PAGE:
• Care pathways complied with National Institute for Health and Care Excellence (NICE) guidelines and the Royal College standards. Outcomes demonstrated that the majority of services provided care, treatment and support that achieved good outcomes, promoted a good quality of life and were based on the best available evidence.
  • There was good multidisciplinary working within the units and wards to make sure that patient care was coordinated, and staff in charge of patients’ care were aware of their progress. We saw physiotherapists and occupational therapists assessing and working with patients on the wards, then liaising with and updating the nursing and medical staff.

We saw several areas of outstanding practice including:

  • The care and support provided to patients at the end of their lives was outstanding. Patients and relatives told us that they felt included and involved in decisions about care and treatment, and that they had been treated as individuals, with their choices listened to and respected. Feedback from all patients and relatives was extremely complimentary about the care they had received and the staff who had delivered the care.
  • The involvement with community services in patient care was integral. As a result discharges were seen to be managed quickly to meet patients’ needs. We heard and saw instances of how the specialist palliative care team (SPCT) within the hospital worked with the local hospice and Hospice at Home team within the community to improve patient support.
  • The acute care team within critical care providing an outstanding service in terms of outreach and responding to deteriorating patients in the hospital. This was recognised by other staff, in particular the surgical and medical wards. We were told the team were quick to respond, were highly experienced and knowledgeable, and staff could ask their advice and support on any matter. Staff said the acute care team had encouraged and enabled them to ask for advice or a review of any patient where, although the patient might not be triggering a risk level, the nurse or doctor had doubts or, as was described by one of the staff, “something that didn’t feel quite right, or a gut instinct.”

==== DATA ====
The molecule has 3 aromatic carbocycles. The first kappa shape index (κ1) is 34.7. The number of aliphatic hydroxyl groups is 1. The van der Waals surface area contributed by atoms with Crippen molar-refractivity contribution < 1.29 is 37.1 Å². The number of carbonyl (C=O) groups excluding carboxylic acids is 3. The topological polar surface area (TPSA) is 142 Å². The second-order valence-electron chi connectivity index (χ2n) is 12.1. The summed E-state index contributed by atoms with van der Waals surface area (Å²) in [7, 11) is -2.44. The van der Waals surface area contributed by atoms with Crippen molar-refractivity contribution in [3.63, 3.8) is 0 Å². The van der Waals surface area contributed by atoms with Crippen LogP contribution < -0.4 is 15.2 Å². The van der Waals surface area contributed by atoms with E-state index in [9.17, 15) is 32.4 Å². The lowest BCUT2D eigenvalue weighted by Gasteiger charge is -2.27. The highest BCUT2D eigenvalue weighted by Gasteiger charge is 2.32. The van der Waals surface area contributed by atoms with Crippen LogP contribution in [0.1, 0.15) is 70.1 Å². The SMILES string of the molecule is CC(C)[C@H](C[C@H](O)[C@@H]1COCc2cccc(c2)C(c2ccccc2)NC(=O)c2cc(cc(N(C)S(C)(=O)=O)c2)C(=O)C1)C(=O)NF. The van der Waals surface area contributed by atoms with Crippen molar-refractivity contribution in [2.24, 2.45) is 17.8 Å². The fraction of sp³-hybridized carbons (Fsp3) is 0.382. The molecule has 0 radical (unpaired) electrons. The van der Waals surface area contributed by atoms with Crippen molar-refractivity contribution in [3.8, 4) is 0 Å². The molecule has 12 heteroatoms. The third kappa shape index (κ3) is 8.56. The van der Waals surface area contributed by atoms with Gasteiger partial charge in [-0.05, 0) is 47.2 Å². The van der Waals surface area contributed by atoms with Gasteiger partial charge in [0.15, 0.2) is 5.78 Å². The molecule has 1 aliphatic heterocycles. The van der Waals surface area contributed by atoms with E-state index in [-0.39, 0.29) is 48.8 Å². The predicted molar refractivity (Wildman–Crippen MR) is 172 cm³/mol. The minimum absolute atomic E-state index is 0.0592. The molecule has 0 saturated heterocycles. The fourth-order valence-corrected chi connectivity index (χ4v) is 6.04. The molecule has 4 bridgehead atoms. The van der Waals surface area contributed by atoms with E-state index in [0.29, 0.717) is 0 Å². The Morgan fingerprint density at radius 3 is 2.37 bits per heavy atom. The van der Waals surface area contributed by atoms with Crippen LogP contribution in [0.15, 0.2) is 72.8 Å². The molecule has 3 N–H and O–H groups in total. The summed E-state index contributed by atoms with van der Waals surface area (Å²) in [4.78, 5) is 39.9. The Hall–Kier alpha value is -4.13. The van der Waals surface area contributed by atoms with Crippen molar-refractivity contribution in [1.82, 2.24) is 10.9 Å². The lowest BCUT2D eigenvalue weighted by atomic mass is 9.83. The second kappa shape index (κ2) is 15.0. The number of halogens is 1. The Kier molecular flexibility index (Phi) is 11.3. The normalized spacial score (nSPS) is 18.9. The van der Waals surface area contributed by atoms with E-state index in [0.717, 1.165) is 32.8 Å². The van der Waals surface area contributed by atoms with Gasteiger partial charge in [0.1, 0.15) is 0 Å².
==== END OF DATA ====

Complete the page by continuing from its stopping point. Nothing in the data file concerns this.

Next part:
• The consultant intensivist clinical lead provided an outstanding example of compassion and support to a past patient who came to the unit during our inspection. This patient had effectively become “lost within the healthcare system” for a number of reasons linked to other events in their life. The patient was not judged for perceived or accepted failings in their life so far, but was offered compassion, advice, support, understanding and encouragement to move forward.
  • Staff on the delivery suite, Argyll ward (maternity) and Norfolk ward (gynaecology) provided outstanding care to patients. The culture was focused and embedded on the provision of person-centred care and treatment to meet individual patient needs. Patient feedback was overwhelmingly positive, which was also reflected in monthly Friends and Family tests. Patients said that the reassurance and care given had increased their own confidence. Staff of all professions and grades demonstrated kindness, compassion, dignity and respect. Patients were fully involved with their care and treatment and were actively encouraged to ask questions. Specialist professional counselling was available from midwives and a clinical psychologist supported women with difficult or complex decisions, care or treatment.
  • The neonatal intensive care unit (NICU) clinical director was an advanced neonatal nurse practitioner (ANNP).NICU benefitted from a neonatal technician service which staff found invaluable. The clinical educator for general paediatrics offered bespoke training and had performed a comprehensive training needs analysis to ensure staff were able to access training to meet their needs.
  • The paediatric services benefitted from dedicated pain assessment services and dedicated pain nursing staff.